With a large chin, a prominent slightly arched nose and delicate lips, the "face" of England's King Richard III has been unveiled, a day after researchers confirmed his remains had finally been found after 500 years.
A team of university archaeologists and scientists announced on Monday (local time) that a skeleton discovered last September underneath a council parking lot in Leicester was indeed that of Richard, the last English king to die in battle, in 1485.
Devotees of Richard, who have long campaigned to restore his reputation, proudly revealed a 3D reconstruction of the long-lost monarch's head on Tuesday, introducing him to reporters as "His Grace Richard Plantagenet, King of England and France, Lord of Ireland".
They said the face appeared sympathetic and noble - not that of a man cast by William Shakespeare as a villainous, deformed monster who murdered his nephews, the "Princes in the Tower".
"I hope you can see in this face what I see in this face and that's a man who is three-dimensional in every sense," said Philippa Langley of the Richard III Society, who led the four-year hunt to find the king's remains.
"It doesn't look like the face of a tyrant. If ... you look into his eyes, it really is like he can start speaking to you," Langley told reporters.
A 3D computer image of the face was first created based on a scan taken of Richard's skeleton after it was found in a shallow grave in the remains of a friary church, now located under Leicester City Council's social services department carpark in central England. The image was then made into a plastic model.
'NO SLANTY EYES, MEAN MOUTHS'
The reconstruction is faithful to an anatomical assessment of the skull, and about 70 per cent of the face's surface should have less than 2 mm (0.08 inches) of error, according to the professor of craniofacial identification who created it.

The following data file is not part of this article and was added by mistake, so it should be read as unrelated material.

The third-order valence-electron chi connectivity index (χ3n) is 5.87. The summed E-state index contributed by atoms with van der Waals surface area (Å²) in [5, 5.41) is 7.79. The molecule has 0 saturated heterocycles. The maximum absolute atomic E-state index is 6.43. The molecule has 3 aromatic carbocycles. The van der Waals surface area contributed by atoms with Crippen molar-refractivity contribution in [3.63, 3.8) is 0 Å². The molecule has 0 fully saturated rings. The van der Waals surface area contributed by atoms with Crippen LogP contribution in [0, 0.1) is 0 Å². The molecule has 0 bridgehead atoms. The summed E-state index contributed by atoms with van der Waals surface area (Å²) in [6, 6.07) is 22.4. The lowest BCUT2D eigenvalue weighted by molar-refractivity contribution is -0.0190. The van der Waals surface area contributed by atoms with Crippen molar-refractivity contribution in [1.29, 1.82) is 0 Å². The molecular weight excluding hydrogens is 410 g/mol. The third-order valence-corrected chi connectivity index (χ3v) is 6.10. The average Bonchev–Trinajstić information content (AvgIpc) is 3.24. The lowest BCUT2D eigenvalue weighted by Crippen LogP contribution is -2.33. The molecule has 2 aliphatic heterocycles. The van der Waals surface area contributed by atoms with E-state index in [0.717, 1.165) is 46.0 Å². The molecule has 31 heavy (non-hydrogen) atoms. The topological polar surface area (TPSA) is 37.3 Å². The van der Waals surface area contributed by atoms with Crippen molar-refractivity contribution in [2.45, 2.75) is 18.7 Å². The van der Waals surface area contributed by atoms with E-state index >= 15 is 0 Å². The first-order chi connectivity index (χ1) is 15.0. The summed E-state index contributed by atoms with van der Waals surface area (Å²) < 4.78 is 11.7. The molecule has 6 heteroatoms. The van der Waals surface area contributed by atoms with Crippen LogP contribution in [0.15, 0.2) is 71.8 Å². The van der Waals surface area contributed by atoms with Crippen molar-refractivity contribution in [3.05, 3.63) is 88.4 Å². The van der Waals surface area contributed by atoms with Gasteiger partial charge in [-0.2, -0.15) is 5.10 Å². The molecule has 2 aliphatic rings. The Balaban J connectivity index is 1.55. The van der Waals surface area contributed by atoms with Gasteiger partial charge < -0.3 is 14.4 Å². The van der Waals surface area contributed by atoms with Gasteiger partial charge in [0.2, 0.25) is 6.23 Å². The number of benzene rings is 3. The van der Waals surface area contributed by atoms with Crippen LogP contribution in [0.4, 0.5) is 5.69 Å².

No portraits of Richard were used for the main facial reconstruction, although the clothing, wig, and some features such as eyebrows, eye colour and skin colour were based on paintings of the dead king.
The final outcome does bear a strong resemblance to some portraits of Richard - but without some of the less flattering traits that appeared during the reign of Henry VII, his conqueror at the 1485 Battle of Bosworth Field, and the Tudor dynasty that followed.
Langley said it was a face without the Tudor caricatures: "No slanty eyes, no mean mouths, no clawed fingers beneath it."
Wearing a black felt hat, with hair down to his shoulders, one of which was slightly higher than the other - in keeping with the discovery his skeleton had a dramatic spinal curvature - the reconstruction depicted Richard, 32 at his death, with delicate, almost feminine features.
His body is due to be re-interred at Leicester Cathedral next year while the bust reconstruction will take pride of place at a visitors' centre to be opened close to the site where the body lay in a small, irregular grave for more than five centuries.
"It was seeing this face which was actually the most important moment for me, the most extraordinary moment," Langley said, explaining the project had two aims: to find the remains to ensure a dignified burial and to reveal the "real Richard".
"For me when this was revealed and I was looking at his face ... that was the biggest moment. Suddenly the aim of seeing the real Richard III, it came true, a miraculous dream really coming true."